Summer fishing is good | Cape Town Gazette

Summer fishing is in full swing. I’m just waiting for Pompano to arrive and the other summer monsters and we should be ready for fall. Now we avoid the hottest days to fish on cool nights and mornings.

Cobia catches are resuming, but a large one has been lost at the Cape Henlopen fishing pier. You should never fish a pier or bridge without a proper net. If you don’t have one, make friends with the guy who does. It’s actually better to have your own net; now you’re the guy everyone wants to be friends with.

Tautog season has started and walls and breakers are producing in Delaware Bay. Sheepshead hits and the triggers are around. There’s plenty of variety to target or at least fill in the box. Creeks are slow for keepers but hold a few fish. Slot striped bass season produces quality fish in the Delaware Bay and its tributaries. They are thick with good meat for the table. You can give them sand fleas or use small shads and bucktails.

Charters and lead boats come out for a variety of catches – you can pick and choose. Weekdays are much better if you can manage those days as weekends are very busy, even on the water.

There are also beautiful state unicorns; acoupa captures are more important when you find them. It’s a tough goal. There are plenty of “spike” (small) trout in the waves and waterways.

Offshore flounder anglers catch a lot of slivers for the box. They are good fish to eat, just boring to clean. I suck at filleting fish, so I just pay the guys at the tables. Otherwise, I chop the head off, clean them, and cook them, which we love to do with pompano at the beach.

Cape Henlopen’s fishing pier has been intermittently for spot action and decent plaice. This area is fun to fish, but you never know what you’ll get. Fly fishing is excellent around the apartments in the evening when the tide comes in. You can’t always choose your tides, but you can choose your conditions, and one of my favorites is night surf fishing.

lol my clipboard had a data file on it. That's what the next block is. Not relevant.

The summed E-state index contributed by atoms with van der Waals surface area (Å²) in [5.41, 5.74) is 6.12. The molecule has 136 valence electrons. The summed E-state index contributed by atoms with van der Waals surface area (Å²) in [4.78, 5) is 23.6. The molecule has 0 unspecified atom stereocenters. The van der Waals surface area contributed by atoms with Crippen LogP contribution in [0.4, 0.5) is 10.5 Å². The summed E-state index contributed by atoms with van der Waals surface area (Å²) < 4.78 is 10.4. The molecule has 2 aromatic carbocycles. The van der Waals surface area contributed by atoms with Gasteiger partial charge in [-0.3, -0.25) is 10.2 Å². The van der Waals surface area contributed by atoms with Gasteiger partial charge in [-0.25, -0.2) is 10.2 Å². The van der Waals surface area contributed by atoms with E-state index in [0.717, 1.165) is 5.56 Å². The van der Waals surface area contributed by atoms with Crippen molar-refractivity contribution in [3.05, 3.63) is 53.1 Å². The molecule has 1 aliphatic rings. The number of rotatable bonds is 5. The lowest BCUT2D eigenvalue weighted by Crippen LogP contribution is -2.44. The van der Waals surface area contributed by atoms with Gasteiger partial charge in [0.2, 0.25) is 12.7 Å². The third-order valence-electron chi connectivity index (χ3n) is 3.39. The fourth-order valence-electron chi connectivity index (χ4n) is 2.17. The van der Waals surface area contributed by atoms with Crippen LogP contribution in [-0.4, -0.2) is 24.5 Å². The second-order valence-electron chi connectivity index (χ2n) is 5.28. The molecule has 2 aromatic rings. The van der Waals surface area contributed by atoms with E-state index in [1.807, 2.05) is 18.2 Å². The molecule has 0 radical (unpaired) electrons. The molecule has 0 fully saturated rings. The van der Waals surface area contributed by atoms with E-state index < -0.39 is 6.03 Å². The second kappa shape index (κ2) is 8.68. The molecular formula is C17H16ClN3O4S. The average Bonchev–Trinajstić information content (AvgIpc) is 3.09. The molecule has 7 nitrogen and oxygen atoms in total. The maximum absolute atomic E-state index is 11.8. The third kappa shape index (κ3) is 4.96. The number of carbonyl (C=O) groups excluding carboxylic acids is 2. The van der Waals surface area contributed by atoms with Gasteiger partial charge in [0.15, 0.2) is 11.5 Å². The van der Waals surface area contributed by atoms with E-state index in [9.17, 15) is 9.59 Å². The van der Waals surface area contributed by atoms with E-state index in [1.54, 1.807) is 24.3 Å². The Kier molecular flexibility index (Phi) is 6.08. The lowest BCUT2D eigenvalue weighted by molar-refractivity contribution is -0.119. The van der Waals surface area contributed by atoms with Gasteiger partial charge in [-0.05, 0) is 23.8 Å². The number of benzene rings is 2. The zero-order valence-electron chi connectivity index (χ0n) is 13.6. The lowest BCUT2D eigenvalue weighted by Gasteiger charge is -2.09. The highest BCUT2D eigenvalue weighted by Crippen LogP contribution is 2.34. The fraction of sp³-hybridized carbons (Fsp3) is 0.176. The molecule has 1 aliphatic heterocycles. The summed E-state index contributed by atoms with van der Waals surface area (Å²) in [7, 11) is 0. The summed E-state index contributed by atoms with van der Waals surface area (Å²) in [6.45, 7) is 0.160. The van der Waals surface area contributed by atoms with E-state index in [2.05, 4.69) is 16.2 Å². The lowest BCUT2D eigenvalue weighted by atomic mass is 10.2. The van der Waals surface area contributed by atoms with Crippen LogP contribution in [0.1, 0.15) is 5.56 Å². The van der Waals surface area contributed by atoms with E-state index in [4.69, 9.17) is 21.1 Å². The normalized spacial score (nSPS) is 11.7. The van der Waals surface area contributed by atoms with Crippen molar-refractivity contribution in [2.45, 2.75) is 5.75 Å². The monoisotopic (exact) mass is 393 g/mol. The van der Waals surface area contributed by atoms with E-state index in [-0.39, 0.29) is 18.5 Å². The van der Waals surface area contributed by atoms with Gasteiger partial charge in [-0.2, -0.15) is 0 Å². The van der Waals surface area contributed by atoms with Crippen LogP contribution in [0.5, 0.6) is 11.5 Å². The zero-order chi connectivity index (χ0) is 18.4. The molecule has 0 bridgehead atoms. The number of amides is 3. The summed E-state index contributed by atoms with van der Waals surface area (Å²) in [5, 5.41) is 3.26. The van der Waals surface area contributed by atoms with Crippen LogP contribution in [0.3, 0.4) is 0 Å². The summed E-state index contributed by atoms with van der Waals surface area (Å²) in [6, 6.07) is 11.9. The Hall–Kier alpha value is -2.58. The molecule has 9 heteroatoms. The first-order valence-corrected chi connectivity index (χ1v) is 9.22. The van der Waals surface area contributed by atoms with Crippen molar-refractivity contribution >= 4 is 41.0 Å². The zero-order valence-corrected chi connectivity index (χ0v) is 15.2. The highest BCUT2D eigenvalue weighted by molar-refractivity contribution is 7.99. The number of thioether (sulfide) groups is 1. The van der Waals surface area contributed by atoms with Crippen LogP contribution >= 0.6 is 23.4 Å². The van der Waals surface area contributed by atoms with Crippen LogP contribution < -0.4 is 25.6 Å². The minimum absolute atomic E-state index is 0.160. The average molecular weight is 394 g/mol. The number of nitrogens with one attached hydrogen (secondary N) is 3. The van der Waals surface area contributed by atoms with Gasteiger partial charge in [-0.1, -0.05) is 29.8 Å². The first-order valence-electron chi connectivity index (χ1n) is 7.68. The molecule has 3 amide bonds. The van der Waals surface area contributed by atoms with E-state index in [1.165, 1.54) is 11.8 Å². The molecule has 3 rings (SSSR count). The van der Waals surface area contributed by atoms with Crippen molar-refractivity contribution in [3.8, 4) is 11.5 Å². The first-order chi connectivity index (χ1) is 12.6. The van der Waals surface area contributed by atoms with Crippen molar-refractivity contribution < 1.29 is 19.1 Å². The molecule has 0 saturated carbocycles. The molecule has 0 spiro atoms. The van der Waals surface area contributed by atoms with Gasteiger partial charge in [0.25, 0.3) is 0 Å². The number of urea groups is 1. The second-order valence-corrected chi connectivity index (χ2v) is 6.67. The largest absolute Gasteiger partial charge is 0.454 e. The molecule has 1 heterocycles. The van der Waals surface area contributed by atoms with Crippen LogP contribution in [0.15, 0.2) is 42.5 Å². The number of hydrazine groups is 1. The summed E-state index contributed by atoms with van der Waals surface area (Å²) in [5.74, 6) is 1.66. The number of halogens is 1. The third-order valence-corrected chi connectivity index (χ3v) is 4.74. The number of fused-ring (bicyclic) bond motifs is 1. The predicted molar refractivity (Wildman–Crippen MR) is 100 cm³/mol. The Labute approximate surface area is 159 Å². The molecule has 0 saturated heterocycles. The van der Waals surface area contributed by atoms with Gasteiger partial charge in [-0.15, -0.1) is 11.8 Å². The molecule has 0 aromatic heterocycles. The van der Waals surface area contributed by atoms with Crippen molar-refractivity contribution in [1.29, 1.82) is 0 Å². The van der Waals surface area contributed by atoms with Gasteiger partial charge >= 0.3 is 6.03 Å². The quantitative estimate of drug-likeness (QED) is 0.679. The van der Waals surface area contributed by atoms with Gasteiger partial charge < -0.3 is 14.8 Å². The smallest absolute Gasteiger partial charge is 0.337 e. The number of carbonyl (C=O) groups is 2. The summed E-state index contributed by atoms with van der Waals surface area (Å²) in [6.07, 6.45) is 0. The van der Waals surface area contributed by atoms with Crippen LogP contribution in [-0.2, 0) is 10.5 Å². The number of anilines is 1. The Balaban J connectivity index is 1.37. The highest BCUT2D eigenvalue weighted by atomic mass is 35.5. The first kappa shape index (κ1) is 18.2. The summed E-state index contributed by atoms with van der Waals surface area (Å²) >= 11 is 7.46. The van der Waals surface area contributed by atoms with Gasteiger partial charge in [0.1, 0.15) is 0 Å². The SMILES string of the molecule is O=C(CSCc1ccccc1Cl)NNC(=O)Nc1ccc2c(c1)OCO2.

Cool nights and warm days are perfect for night surf fishing trips. That time of year is here. Fishing is more difficult in the summer, with crowds being the main problem. At night, on the other hand, there is hardly anyone on the beaches. You go out, set up and fish until the sun comes up or the morning crowds appear. As long as you are actively fishing, you can hunt and surf all night. You cannot pitch a tent or camp; you have to actively fish.

Crowds are less of a problem on weekdays, but in late summer even some weekdays are very busy. Just like weekends, the best times of late summer on weekdays are in the morning and late at night. At this time of year, stretching that late night into an all-nighter into an early morning trip is perfect. The weather is generally flat calm, with a light breeze. If there is a full moon, you can see your shadow all night. During a new moon, it is pitch black.

There are plenty of fish to catch at night, including all the little summer suspects. We usually organize a croaker and trevally contest. Upper and lower platforms with pieces of squid will tear small fish at night. The same will be true for fish bites and bloodworms. There are so many baby fruit bats – the parents breed at night in the waves; babies are hungry. Larger sharks also like hammerhead pups in the waves at night, just like other sharks. So yes, there are a lot of sharks near the beach at night, a lot. Don’t swim, it’s not like “Jaws”, but it’s kinda like “Jaws”.